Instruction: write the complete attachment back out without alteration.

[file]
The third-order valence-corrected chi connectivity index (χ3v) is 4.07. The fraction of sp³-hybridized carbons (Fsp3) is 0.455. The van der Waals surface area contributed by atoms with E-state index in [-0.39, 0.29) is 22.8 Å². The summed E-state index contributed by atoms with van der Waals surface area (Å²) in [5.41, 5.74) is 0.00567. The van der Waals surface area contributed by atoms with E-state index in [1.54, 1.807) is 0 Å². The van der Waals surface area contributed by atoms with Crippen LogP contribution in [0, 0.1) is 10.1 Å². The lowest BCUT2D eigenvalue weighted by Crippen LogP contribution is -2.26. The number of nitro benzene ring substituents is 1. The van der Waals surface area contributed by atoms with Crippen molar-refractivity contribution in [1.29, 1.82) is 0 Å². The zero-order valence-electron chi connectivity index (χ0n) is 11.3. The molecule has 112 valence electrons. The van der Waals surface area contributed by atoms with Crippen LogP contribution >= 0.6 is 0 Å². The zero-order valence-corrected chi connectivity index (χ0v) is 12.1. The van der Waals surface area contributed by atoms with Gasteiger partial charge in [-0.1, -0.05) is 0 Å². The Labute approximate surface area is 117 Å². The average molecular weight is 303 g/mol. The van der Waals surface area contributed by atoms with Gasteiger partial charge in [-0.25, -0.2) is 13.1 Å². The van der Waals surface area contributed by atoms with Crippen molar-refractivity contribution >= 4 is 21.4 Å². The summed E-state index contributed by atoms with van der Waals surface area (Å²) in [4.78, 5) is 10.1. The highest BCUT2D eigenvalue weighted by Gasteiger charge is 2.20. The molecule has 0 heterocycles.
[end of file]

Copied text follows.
The third-order valence-corrected chi connectivity index (χ3v) is 4.07. The fraction of sp³-hybridized carbons (Fsp3) is 0.455. The van der Waals surface area contributed by atoms with E-state index in [-0.39, 0.29) is 22.8 Å². The summed E-state index contributed by atoms with van der Waals surface area (Å²) in [5.41, 5.74) is 0.00567. The van der Waals surface area contributed by atoms with E-state index in [1.54, 1.807) is 0 Å². The van der Waals surface area contributed by atoms with Crippen LogP contribution in [0, 0.1) is 10.1 Å². The lowest BCUT2D eigenvalue weighted by Crippen LogP contribution is -2.26. The number of nitro benzene ring substituents is 1. The van der Waals surface area contributed by atoms with Crippen molar-refractivity contribution in [1.29, 1.82) is 0 Å². The zero-order valence-electron chi connectivity index (χ0n) is 11.3. The molecule has 112 valence electrons. The van der Waals surface area contributed by atoms with Crippen LogP contribution >= 0.6 is 0 Å². The zero-order valence-corrected chi connectivity index (χ0v) is 12.1. The van der Waals surface area contributed by atoms with Gasteiger partial charge in [-0.1, -0.05) is 0 Å². The Labute approximate surface area is 117 Å². The average molecular weight is 303 g/mol. The van der Waals surface area contributed by atoms with Gasteiger partial charge in [-0.25, -0.2) is 13.1 Å². The van der Waals surface area contributed by atoms with Crippen molar-refractivity contribution >= 4 is 21.4 Å². The summed E-state index contributed by atoms with van der Waals surface area (Å²) in [4.78, 5) is 10.1. The highest BCUT2D eigenvalue weighted by Gasteiger charge is 2.20. The molecule has 0 heterocycles.